German Activists Highlight Racism With #MeTwo Campaign

An activist in Germany has launched a campaign to highlight racism in the country, using the hashtag #MeTwo.

Ali Can, a German anti-racism activist who was born in Turkey, spoke on German television Monday, saying the conversation was "long overdue," the BBC reported.

The activist started the campaign following the decision by high-profile, German-born soccer star Mesut Özil, who is of Turkish origin, to quit the national team after racist comments surrounding his performance in the 2018 World Cup this summer. Özil had also been criticized for his decision to meet with Turkey's President Recep Tayyip Erdoğan, as was fellow German-born Turkish soccer star İlkay Gündoğan.

Ali Can, a 24-year-old Twitter activist, shows the symbol of his social media slogan #MeTwo during a TV interview in Cologne, Germany, on July 27. REUTERS/Wolfgang Rattay

Can explained that he started the #MeTwo hashtag to represent how he and many other Germans identified with two cultures. It also nods to the #MeToo campaign addressing sexual harassment in the United States. The activist said his two identities, Turkish and German, "do not contradict each other."

In his letter announcing his resignation from the national team last week, Özil blasted the treatment he had received as a player, saying he "no longer want[ed] to wear the German national team shirt.

"I feel unwanted and think what I have achieved since my international debut in 2009 has been forgotten," he wrote, The Guardian reported. "I have two hearts, one German and one Turkish."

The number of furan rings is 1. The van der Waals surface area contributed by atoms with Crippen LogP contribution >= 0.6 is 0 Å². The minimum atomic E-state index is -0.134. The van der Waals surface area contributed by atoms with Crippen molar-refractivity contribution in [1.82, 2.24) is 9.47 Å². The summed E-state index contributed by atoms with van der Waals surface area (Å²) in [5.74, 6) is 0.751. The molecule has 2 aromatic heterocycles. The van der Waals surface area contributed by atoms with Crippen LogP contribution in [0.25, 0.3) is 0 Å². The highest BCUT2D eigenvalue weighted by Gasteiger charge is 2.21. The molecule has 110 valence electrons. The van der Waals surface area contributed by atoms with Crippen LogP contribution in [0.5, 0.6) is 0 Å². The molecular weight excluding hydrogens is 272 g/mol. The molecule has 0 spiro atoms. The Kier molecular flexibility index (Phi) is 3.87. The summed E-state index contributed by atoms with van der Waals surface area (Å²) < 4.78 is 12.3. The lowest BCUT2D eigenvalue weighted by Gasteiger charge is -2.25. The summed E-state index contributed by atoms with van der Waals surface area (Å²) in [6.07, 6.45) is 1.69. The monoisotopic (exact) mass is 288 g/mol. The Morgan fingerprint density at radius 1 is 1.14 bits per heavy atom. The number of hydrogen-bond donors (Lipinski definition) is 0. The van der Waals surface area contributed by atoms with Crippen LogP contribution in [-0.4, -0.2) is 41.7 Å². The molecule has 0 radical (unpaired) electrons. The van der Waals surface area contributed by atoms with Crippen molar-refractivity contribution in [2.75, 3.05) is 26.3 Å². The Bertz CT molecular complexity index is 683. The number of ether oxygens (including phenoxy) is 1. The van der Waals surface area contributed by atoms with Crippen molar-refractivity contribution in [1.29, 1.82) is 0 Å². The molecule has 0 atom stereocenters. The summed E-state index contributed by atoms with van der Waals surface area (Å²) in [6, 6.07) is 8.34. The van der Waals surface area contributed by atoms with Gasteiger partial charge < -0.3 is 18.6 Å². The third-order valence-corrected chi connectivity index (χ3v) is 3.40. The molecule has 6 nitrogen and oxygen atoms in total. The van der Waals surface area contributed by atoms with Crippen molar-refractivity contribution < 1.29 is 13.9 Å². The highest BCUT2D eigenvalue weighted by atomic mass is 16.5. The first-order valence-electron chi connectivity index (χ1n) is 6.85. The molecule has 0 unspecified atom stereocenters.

Germany is home to an estimated 3 million residents of Turkish origin, and many have been in the country for decades. But racism remains a constant problem facing the minority community. With German Chancellor Angela Merkel's open border policies, millions of refugees and immigrants have flooded into the country to escape conflicts raging in the Middle East and other parts of the world. In reaction, right-wing groups and politicians have grown in prominence, and they blame immigrants for causing social problems.

Tens of thousands of people have used the #MeTwo hashtag to debate the topic of racism, with many taking the opportunity to share their own experiences.

I was born in Germany and had to take an oral exam at the university Essen. My German professor asks at the beginning "How are you? How do you like Germany? And when will you back home to your country? My answer was "I was born here 25 years ago and this is my home." #MeTwo

— Ardalan Hashemi (@ardalanhashemi) July 28, 2018

#MeTwo Every time I talk to my mother on the phone in English, people look at me suspiciously, one woman told me to learn German and was shocked when I told her in perfect German that she should learn respect.

— TheAMYoungProject (@TashinaTKeller) July 28, 2018

When i am in Germany, i often speak english, even though im completly fluent in german, as its my mothertongue along with turkish. Why? When i speak in english, im not prcrived as an immigrant background boy, and everybody is sooo much nicer to me! #metwo

— OzzyOz (@OzzyOzt) July 28, 2018

Hasnain Kazim, a journalist for German newspaper Der Spiegel, tweeted, "When I'm the only non-white person in a crowded train and the police gets in, I'm the only one who is asked to show ID."

The country's Foreign Minister Heiko Maas even shared his thoughts via Twitter, praising the campaign while also saying it was "painful" to read many of the stories.

"If you think racism in Germany is no longer a problem, I recommend reading through all the #MeTwo tweets," he posted. "Let us raise our voice with them: against racism, anytime, anywhere."